By Nagisa Hashimoto
Cook, Owner of Catering Company and Restaurant Coo Café Bread or Rice
It is rather an old story, but when I came to Canada for the first time (more than 10 years ago), a Canadian newspaper (The Globe & Mail) had an article saying that “the Japanese people divide the season into 24 and cherish a sense of the transient nature of the seasons.” As I had to re-research the twenty four seasonal turning points of the old Japanese calendar at that time, it is rather doubtful that the younger generation is fully aware of these senses and terminologies.
The introduction has become long, but let’s get down to the main subject. As I mentioned, a sense of the season has been lost for people in the present day. This includes the selection of ingredients. It might be difficult to sense the season, because there are always the same ingredients available when you go shopping. However, people feel the joy of fresh greenery and eating Sakuramochi (sweet pink-coloured rice cake) in the spring, and if it becomes hot, enjoy the fresh breeze by eating cold noodles. It is also true that our predecessors’ wisdom and sense of the seasons have been passed down through generations.
I have had a small vegetable garden in our backyard for the past few years. Since I began this home garden, I became more sensitive to changes and transient nature of the seasons. This year, I planted edamame, eggplant, and perilla. I enjoyed and felt happy when it came to taste the firstlings (the first agricultural produce or animal offspring of a season), which is called “Hashiri” in Japanese, but their flavours are generally poor.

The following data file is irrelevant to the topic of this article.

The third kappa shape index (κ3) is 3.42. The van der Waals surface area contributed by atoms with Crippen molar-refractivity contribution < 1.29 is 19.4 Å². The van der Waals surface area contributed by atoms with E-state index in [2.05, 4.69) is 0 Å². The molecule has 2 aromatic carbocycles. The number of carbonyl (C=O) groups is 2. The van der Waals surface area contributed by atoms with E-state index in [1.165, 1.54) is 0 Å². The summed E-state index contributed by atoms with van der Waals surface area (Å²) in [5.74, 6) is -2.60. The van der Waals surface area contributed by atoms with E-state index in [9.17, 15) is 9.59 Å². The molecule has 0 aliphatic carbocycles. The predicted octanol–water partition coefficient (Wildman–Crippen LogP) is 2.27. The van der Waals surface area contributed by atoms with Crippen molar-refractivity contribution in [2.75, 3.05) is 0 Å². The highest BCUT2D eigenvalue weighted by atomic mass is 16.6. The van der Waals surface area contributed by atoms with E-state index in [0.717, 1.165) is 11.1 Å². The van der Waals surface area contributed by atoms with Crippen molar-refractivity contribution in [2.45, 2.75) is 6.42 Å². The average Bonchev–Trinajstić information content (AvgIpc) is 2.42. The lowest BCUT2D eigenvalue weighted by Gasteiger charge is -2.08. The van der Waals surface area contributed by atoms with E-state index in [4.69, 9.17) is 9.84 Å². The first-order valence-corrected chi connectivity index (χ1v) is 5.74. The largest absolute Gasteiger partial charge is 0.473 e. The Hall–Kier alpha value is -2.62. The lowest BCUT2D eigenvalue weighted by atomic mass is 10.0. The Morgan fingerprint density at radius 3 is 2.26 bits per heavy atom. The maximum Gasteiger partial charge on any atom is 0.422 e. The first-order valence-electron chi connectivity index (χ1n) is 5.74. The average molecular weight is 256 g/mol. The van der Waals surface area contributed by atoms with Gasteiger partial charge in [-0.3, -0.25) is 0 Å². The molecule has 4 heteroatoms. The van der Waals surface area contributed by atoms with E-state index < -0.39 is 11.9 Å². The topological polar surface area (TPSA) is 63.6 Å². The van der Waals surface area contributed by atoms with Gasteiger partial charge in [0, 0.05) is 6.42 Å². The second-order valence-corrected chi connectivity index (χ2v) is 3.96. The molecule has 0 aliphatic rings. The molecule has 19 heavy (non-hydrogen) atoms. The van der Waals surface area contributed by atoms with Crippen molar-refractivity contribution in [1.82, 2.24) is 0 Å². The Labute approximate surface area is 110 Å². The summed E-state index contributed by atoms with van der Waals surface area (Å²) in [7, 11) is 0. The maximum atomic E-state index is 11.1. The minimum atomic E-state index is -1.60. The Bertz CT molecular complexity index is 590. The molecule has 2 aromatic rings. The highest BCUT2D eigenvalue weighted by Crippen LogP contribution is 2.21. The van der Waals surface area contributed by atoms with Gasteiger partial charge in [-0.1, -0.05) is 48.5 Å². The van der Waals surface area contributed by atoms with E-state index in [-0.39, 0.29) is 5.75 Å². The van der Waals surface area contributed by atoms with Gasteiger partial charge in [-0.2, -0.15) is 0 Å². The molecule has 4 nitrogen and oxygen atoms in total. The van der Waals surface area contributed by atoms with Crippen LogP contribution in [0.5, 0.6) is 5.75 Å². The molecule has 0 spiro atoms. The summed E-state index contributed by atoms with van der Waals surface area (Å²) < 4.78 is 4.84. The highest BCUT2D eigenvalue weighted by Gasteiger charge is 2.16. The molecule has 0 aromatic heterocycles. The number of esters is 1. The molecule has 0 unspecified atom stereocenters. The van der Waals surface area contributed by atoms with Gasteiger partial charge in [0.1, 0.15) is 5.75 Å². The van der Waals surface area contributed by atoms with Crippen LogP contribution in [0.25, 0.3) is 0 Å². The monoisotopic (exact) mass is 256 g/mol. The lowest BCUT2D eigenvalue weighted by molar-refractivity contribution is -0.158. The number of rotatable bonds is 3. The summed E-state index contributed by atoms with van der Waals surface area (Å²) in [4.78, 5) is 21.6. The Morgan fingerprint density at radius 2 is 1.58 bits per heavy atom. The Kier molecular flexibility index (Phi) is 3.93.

Availabilities of ingredients move through phases of “Hashiri – firstlings”, “Sakari – prime”, and “Nagori – remnants” along with the day-to-day seasonal transition. Through home gardening, I have re-recognized that the flavour of the ingredients also changes. While feeling the transience of the season, isn’t it a lot of fun to go for a walk?
The same goes for daily grocery shopping. It might be difficult in a major supermarket, but how about taking time and going to small supermarkets? My favourite Italian supermarket has chestnuts and persimmons in the fall. In spring, broad beans will appear. Food in Toronto is generally poor in terms of providing a sense of season, but if you take a closer look, you’ll be surprised to find something cherishable.
Eating things in season also means going along with the law of the nature. For example, when it transitions to a cold season, root vegetables gain their flavour. In Oriental medicine, root vegetables are regarded as a food to warm the body. This is also a wisdom inherited from our ancestors.
How about picking up some leaves or branches on the way from shopping or work? Just simply setting these items on the dining table or in a room will change the atmosphere rather nicely. I believe this will stimulate the DNA of Japanese people with a sense of 24 seasons of the year and echo through his or her body and heart. Please try and enjoy these tips.
By Nagisa Hashimoto